Despite opposition from some members of the Lalla community, Olson’s Eggs has been given the green light to expand its operations.
Free-range egg producer Chris Olson submitted a development application to build a second chicken shed on his Quills Road property because “demand was outstripping supply”.
Mr Olson said traditionally he had supplied the greater Launceston area but over the past two to three years it had expanded and supplied eggs statewide.
“There is an agreement with an existing customer to take all supply out of this new facility, which will enable their business to reduce the amount of eggs it needs to import from the mainland states,” he said.
Planning consultant Claire Gregg told the city council the chicken shed would be a “considerable distance” from Lalla Road.
She said only two homes would be within 500 metres of the facility and neither of the residents made representations against the development.
“Pitt and Sherry’s assessment used conservative methodology and clearly concludes that odour and noise will not cause [issues],” Ms Gregg said.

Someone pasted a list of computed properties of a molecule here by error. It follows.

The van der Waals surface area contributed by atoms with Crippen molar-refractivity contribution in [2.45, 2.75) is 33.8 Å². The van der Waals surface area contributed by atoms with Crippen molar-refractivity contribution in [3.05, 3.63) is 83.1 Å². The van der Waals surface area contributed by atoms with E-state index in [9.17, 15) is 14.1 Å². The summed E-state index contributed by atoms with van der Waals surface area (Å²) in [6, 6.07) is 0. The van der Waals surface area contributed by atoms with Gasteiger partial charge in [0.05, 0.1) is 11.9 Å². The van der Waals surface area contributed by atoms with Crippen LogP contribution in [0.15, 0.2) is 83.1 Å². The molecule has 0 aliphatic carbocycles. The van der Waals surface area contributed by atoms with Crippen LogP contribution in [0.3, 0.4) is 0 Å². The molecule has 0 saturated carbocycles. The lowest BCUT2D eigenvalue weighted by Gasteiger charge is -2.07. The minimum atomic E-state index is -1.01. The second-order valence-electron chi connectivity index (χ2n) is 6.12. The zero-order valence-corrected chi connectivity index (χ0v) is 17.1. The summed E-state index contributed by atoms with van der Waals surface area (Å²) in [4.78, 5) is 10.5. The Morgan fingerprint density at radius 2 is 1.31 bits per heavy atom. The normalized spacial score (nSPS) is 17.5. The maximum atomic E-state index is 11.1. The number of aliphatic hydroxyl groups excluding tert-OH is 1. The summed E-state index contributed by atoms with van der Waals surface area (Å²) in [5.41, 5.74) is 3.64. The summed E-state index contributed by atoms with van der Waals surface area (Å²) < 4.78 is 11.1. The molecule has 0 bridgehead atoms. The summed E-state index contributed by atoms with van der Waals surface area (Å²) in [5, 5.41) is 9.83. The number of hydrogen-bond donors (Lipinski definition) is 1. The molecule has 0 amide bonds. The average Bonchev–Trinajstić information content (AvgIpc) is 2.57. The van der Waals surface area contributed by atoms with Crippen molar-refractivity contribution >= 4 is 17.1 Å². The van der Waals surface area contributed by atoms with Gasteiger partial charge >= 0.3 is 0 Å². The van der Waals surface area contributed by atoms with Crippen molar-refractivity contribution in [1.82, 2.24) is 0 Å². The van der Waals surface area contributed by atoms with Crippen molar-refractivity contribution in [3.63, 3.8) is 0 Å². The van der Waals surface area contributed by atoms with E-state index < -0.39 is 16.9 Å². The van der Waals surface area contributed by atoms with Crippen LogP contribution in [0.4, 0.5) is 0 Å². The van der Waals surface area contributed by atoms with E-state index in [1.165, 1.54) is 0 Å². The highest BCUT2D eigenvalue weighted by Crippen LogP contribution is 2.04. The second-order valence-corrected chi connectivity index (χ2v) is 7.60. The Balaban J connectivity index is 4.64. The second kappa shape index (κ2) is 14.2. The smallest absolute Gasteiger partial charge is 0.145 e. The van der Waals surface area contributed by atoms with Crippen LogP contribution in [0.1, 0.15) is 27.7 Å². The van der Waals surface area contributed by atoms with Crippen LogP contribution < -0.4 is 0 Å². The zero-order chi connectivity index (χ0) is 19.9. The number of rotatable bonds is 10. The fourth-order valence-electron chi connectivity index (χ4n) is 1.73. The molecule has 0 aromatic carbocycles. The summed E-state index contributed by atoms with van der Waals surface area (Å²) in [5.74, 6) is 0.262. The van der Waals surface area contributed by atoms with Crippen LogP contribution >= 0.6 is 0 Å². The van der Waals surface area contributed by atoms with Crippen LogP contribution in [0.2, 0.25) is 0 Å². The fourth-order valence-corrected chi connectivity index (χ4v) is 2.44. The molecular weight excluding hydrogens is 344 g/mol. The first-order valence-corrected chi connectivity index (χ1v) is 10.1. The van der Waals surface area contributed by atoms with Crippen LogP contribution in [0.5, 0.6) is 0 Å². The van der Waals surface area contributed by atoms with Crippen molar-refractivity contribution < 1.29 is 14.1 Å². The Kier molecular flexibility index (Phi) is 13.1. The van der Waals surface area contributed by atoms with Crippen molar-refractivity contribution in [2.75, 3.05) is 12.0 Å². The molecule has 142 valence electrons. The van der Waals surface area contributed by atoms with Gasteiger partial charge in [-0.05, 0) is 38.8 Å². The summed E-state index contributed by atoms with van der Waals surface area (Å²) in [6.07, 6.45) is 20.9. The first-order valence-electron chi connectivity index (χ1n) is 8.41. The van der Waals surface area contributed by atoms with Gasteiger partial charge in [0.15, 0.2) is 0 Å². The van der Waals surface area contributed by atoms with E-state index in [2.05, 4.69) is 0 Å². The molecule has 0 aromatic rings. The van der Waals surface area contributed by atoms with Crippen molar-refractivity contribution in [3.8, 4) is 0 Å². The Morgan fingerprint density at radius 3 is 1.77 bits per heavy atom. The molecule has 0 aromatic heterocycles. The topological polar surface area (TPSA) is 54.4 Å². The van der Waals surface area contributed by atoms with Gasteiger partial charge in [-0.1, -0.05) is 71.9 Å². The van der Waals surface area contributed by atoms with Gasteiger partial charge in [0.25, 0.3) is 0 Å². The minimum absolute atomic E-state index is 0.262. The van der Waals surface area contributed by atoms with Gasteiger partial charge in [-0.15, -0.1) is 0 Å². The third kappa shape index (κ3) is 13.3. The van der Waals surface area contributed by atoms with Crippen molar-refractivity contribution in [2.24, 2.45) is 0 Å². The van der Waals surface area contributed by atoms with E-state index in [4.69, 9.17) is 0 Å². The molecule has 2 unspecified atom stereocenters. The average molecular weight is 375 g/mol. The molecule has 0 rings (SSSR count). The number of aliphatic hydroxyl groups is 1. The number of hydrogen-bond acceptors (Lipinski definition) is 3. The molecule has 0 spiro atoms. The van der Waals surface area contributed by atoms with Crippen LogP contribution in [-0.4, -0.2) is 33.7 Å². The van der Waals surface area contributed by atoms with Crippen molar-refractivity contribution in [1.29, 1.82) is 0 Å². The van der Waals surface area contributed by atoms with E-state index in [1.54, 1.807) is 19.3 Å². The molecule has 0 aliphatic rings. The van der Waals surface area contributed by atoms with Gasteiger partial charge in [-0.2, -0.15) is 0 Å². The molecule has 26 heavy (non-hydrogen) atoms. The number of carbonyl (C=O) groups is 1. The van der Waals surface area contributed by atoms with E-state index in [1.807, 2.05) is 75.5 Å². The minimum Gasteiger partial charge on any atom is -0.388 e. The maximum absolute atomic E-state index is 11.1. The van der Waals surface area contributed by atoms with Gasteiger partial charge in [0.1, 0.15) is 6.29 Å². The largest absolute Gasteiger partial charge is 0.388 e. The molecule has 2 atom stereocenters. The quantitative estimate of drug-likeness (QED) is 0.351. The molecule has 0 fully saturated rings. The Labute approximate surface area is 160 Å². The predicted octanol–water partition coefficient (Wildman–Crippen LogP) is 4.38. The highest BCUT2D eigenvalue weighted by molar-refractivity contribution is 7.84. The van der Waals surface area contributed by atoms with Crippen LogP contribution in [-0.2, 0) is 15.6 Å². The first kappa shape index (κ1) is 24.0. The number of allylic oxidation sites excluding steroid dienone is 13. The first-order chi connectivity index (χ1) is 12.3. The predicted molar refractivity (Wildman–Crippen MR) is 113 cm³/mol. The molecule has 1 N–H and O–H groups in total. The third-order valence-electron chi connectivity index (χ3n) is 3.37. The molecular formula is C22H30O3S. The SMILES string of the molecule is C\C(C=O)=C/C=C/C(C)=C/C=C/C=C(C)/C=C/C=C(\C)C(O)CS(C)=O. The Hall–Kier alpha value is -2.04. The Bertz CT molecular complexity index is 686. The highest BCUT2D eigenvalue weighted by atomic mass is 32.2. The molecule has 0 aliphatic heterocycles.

“The water testing results per the conditions of the first shed do not show that the operation is affecting the water quality.”
Olson’s Eggs operations had been heavily scrutinised and Mr Olson was always open to working with authorities, she said.
There were 15 representations against the development and five people spoke against the proposal at Monday’s council meeting.
They implored the council to “learn from its previous mistake” of approving the first shed at Quills Road.
Odour and water quality were the most common concerns raised.
The motion was moved by Alderman Janie Finlay, who said she was “uncomfortably willing” to approve the development.
She said the council must act with “great diligence” to gain clarity about what issues there might be outstanding with the original shed, but those issues could not be considered while the council was acting as a planning authority.
Alderman Hugh McKenzie also noted that a permit was not required to use the land for intensive animal husbandry.
The vote narrowly passed, with seven aldermen voting for the development.
Aldermen Ted Sands, Danny Gibson, Emma Williams, Karina Stojansek and Albert van Zetten voted against the motion.